Enhanced transfer pricing regime amidst the pandemic
Globally, the coronavirus disease 2019 (Covid-19) pandemic is requiring governments to design and implement strategies to cope with the deepening impact of the virus. They are introducing measures to cushion the blow from the economic downturn, such as drawing from reserves and intensifying tax collection efforts.
As entire countries and major cities have been placed under lockdown to control the spread of the virus, many multinationals (MNCs) face major disruptions to their global supply chain and are suffering unprecedented financial losses, which has now set off a global economic crisis.
Transfer pricing considerations
MNCs need to consider transfer pricing (TP) seriously when they review and reevaluate their global supply chains. TP is the arm’s length pricing of goods, services, intangibles and financial transactions between related entities.
Tax authorities use TP laws to prevent MNCs from artificially reducing their tax bill by shifting profits from high to low-tax jurisdictions using the transfer prices of transactions with related parties. In 2013, the Bureau of Internal Revenue (BIR) issued its TP guidelines under Revenue Regulations (RR) 2-2013 for this purpose.
Operating losses and low margins
This pandemic has resulted in increased business costs, either from loss of revenues or from additional spending to deploy business continuity measures. Local Philippine subsidiaries of MNCs characterized as “routine” entities such as contract manufacturers and routine distributors (undertaking routine functions and bearing limited risks within the overall supply chain), may face significant losses or reduced profits as a result. However, this does not necessarily mean that these entities should bear those expenses or losses.
Tax authorities generally expect an MNC’s local subsidiaries performing routine functions to be remunerated with stable returns, while the related party takes on the residual profits or losses in line with its entrepreneurial functions and economic risks. For example, if supply and inventory risks are managed centrally by an MNC’s Singapore headquarters, it may not be appropriate for the downside costs from the disruption to be assumed locally by the Philippine routine distributor.
The entity(ies) within an MNC’s supply chain that is to bear the losses should be carefully identified, analyzed and documented, as this area could be challenged by tax authorities to limit the impact of lost tax revenues in their respective jurisdictions. In 2019, the BIR issued Revenue Memorandum Order 1-19, which provides standardized audit procedures and techniques in auditing taxpayers with related parties to guide the examination of the remuneration received by a Philippine MNC’s operations.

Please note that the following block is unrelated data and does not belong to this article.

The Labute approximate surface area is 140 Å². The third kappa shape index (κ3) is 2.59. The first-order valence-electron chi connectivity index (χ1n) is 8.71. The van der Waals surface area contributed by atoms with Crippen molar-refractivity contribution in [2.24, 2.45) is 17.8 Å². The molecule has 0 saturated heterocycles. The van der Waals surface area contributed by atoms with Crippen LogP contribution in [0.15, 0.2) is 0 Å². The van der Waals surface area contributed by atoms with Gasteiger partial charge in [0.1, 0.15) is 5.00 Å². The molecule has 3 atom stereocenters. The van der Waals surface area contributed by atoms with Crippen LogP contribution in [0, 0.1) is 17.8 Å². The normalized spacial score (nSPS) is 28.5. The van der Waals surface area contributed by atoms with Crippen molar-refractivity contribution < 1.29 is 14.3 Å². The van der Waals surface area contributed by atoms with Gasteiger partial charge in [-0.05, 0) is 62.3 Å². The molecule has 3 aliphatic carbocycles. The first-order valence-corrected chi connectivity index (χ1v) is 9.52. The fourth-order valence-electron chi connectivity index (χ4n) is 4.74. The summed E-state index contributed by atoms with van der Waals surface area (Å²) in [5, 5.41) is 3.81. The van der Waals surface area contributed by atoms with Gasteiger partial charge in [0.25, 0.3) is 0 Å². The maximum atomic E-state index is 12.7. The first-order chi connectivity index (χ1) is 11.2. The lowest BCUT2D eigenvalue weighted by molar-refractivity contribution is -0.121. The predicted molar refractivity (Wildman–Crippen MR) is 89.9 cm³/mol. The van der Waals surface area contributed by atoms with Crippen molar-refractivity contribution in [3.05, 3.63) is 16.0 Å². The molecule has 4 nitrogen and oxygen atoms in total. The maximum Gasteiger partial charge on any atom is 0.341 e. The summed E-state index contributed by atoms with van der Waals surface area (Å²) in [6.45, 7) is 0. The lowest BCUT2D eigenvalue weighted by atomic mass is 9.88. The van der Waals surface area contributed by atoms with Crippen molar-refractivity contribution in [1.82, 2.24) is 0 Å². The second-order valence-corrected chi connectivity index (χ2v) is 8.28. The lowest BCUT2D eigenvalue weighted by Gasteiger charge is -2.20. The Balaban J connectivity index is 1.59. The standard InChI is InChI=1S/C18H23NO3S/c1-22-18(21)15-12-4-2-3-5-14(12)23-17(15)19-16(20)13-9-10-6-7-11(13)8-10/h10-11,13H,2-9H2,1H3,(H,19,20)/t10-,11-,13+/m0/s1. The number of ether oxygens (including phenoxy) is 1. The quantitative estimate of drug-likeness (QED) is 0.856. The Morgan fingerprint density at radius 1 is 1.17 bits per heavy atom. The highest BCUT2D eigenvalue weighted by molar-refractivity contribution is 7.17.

TP adjustments and documentation
Amid the pandemic, in July 2020, the BIR issued RR 19-2020, which requires taxpayers to submit information on related party transactions (BIR Form 1709) along with supporting documents, including TP documentation, as an attachment to the annual income tax return.
TP documentation requires information about the Philippine taxpayer as well as its counterparties for its related party transactions. In simple terms, the documentation sets out the analysis on how the price actually charged between the related parties compares with the prices that independent comparable third parties would have charged on similar transactions (i.e., prices at arm’s length). Where economic adjustment is applied to approximate the pandemic’s impact on the comparables, this should be explained in the documentation along with a robust support on the presence of any losses or significant fluctuations in the profitability of the Philippine taxpayer.
Where there is a difference between the results achieved by independent comparable companies and the Philippine taxpayer, the BIR is likely to make upward adjustments to the taxpayer’s results and collect the corresponding tax as well as penalties from the adjustment. RR 19-2020 is BIR’s proactive approach to capturing tax leakages from TP outcomes of related party transactions that are not at arm’s length.
It is also imperative to examine if there are movements in the functions and risks of entities within an MNC as part of a supply chain realignment to cope with the pandemic. The corresponding transfer pricing position should be adjusted to reflect these shifts, and documented in an intercompany agreement and in the TP documentation.
Proactive mitigation strategies
TP has been a priority of tax authorities around the world since the Organization for Economic Cooperation and Development (OECD) took the initiative to tackle base erosion and profit shifting (BEPS) activities of MNCs. The Philippines’ TP guidelines and tax audit approach largely adopted the outcomes of this project.
Since no one can predict when this pandemic will end, MNCs will have to analyze the crisis’ longer-term effects on their operations. They need to consider the potential impact, review their supply chains and the corresponding TP positions, and introduce steps to mitigate compliance and audit risks. If these effects are not managed and addressed appropriately, MNCs may find themselves bearing heavy tax burdens.
In addition, non-compliance with the submission requirements of the new BIR form and the TP documentation could expose the taxpayer to potential tax adjustments and penalties. This is a position no organization can afford to take at a time when everyone is already stretched thin.